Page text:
Old Veterans Who Ache for Battle
‘The Moral High Ground’: Japanese Seniors Volunteer For Fukushima ‘Suicide Corps’
1st June 2011 ·
Some 250 elderly Japanese men and women have volunteered to help remedy one of the worst nuclear meltdowns in history. Dubbed the ‘suicide corps’ by Goshi Hosono, Prime Minister Naoto Kan’s special adviser on the Fukushima crisis, the group is made up of only retirees over the age of 60.
CNN reports that these seniors believe they are in a unique position to be able to contribute to solving the nuclear crisis at the radiation-contaminated Fukushima plant. And they have a valid point– older peoples’ cells don’t divide as rapidly as do those of younger folks, enabling them to do work that could be much more perilous to more youthful workers.
“We have to work instead of them,” 72-year-old Yasuteru Yamada told CNN. “Elders have less sensitivity to radiation. Therefore, we have to work.” Yamada, a cancer survivor, said he wanted to do something to make a difference in his remaining years of life.
Their courageous enthusiasm is remarkable. It’s not as if they are immune to the cancers that radiation can cause. But at their age, it is possible that they will die of other causes before radiation-induced cancer can affect them.
Kazuko Sasaki, a 69-year-old woman who co-founded the ‘suicide corps,’ says that death isn’t as frightening for older people as it is for the young. “When we were younger, we never thought of death,” she told CNN. “But death becomes familiar as we get older. We have a feeling that death is waiting for us. This doesn’t mean I want to die. But we become less afraid of death as we get older.”
Sasaki has a different reason for wanting to help. “My generation, the old generation, promoted the nuclear plants,” she told CNN. “If we don’t take responsibility, who will?”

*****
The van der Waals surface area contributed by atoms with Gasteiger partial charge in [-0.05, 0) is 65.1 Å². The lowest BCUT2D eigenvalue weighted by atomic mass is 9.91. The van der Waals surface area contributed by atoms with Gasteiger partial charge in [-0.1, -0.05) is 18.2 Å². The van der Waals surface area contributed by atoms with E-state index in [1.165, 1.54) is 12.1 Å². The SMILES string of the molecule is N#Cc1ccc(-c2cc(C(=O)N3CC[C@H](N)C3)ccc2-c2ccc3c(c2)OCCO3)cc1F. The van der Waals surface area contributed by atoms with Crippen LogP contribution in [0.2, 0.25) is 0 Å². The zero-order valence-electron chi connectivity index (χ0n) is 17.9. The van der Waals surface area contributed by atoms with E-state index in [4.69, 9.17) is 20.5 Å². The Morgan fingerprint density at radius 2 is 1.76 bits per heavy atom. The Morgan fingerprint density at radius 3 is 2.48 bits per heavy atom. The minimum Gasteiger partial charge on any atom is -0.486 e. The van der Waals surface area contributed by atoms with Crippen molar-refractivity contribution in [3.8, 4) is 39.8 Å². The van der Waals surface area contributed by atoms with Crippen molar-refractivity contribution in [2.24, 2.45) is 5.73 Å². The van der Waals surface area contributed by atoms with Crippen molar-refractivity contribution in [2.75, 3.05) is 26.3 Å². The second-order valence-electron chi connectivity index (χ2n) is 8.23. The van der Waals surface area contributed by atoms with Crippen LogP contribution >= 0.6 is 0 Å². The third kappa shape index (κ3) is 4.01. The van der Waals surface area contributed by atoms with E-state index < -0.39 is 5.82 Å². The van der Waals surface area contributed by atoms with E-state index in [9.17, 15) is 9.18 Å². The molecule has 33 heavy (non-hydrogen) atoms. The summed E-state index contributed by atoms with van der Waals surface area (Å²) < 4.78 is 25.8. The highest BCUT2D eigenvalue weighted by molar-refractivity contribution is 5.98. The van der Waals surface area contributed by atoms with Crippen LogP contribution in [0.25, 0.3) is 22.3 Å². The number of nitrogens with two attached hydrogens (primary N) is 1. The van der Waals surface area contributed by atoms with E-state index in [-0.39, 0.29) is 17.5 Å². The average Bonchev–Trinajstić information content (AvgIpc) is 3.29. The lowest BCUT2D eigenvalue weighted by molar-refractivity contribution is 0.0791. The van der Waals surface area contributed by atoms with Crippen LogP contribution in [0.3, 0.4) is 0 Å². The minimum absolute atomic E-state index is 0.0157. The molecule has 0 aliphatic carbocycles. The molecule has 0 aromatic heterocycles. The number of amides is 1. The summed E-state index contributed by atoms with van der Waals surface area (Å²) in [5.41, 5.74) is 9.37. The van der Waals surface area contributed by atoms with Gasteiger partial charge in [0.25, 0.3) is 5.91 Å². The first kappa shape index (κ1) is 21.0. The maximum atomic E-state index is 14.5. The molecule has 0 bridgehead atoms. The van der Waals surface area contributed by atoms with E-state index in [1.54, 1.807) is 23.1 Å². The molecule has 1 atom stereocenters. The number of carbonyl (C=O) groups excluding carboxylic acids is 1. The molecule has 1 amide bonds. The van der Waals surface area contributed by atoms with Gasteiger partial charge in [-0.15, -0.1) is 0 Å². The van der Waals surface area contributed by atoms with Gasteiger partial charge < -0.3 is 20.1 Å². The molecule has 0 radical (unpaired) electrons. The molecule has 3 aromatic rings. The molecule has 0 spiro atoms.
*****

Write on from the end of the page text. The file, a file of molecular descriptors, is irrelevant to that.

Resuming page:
Right now, it doesn’t seem as if the Japanese government is eager to accept the ‘suicide corps” help. There are currently about 1,000 workers already heroically laboring to contain the damage at the Fukushima plant. The plant’s owner, Tokyo Electric Power Company (TEPCO), told CNN they were thankful for the seniors’ offer but that they had enough workers to manage the crisis.
But CNN reports that some younger workers at the plant will never return there. The cable news network interviewed Hikaru Tagawa, a father of two young children, who temporarily worked at the plant. He lived just a few miles away; now the area is a mandatory evacuation zone.
“Nothing can make me go back to work there,” he said, calling the radiation levels “too dangerous.”
Perhaps that is why Goshi Hosono sounded just a little more open to the idea of accepting the ‘suicide corps” help.
“I met the leader of the group and we’ve started a discussion, looking for any possible, practical next step,” he said at a news conference.
The Japanese government, which has handled the crisis less than admirably, ought to seriously consider their offer. It needs all the help it can get.